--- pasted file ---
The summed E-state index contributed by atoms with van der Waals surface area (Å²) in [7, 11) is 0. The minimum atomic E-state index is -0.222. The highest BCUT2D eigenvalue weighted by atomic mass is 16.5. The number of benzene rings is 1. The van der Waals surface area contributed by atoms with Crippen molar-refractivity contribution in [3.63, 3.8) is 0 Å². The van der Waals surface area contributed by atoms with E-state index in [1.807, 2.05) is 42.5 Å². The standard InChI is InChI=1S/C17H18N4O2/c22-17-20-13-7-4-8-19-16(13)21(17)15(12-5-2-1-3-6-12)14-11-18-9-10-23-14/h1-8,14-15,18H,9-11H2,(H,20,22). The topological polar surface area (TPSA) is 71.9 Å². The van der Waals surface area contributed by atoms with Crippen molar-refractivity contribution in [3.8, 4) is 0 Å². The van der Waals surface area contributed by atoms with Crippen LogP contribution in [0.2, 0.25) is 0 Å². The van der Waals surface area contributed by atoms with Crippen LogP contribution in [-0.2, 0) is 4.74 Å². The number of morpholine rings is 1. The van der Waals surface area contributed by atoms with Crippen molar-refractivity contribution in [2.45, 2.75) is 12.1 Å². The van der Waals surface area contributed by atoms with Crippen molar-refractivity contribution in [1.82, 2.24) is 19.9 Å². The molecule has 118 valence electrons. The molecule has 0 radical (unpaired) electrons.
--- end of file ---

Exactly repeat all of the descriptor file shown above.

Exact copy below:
The summed E-state index contributed by atoms with van der Waals surface area (Å²) in [7, 11) is 0. The minimum atomic E-state index is -0.222. The highest BCUT2D eigenvalue weighted by atomic mass is 16.5. The number of benzene rings is 1. The van der Waals surface area contributed by atoms with Crippen molar-refractivity contribution in [3.63, 3.8) is 0 Å². The van der Waals surface area contributed by atoms with E-state index in [1.807, 2.05) is 42.5 Å². The standard InChI is InChI=1S/C17H18N4O2/c22-17-20-13-7-4-8-19-16(13)21(17)15(12-5-2-1-3-6-12)14-11-18-9-10-23-14/h1-8,14-15,18H,9-11H2,(H,20,22). The topological polar surface area (TPSA) is 71.9 Å². The van der Waals surface area contributed by atoms with Crippen molar-refractivity contribution in [3.8, 4) is 0 Å². The van der Waals surface area contributed by atoms with Crippen LogP contribution in [0.2, 0.25) is 0 Å². The van der Waals surface area contributed by atoms with Crippen LogP contribution in [-0.2, 0) is 4.74 Å². The number of morpholine rings is 1. The van der Waals surface area contributed by atoms with Crippen molar-refractivity contribution in [2.45, 2.75) is 12.1 Å². The van der Waals surface area contributed by atoms with Crippen molar-refractivity contribution in [1.82, 2.24) is 19.9 Å². The molecule has 118 valence electrons. The molecule has 0 radical (unpaired) electrons.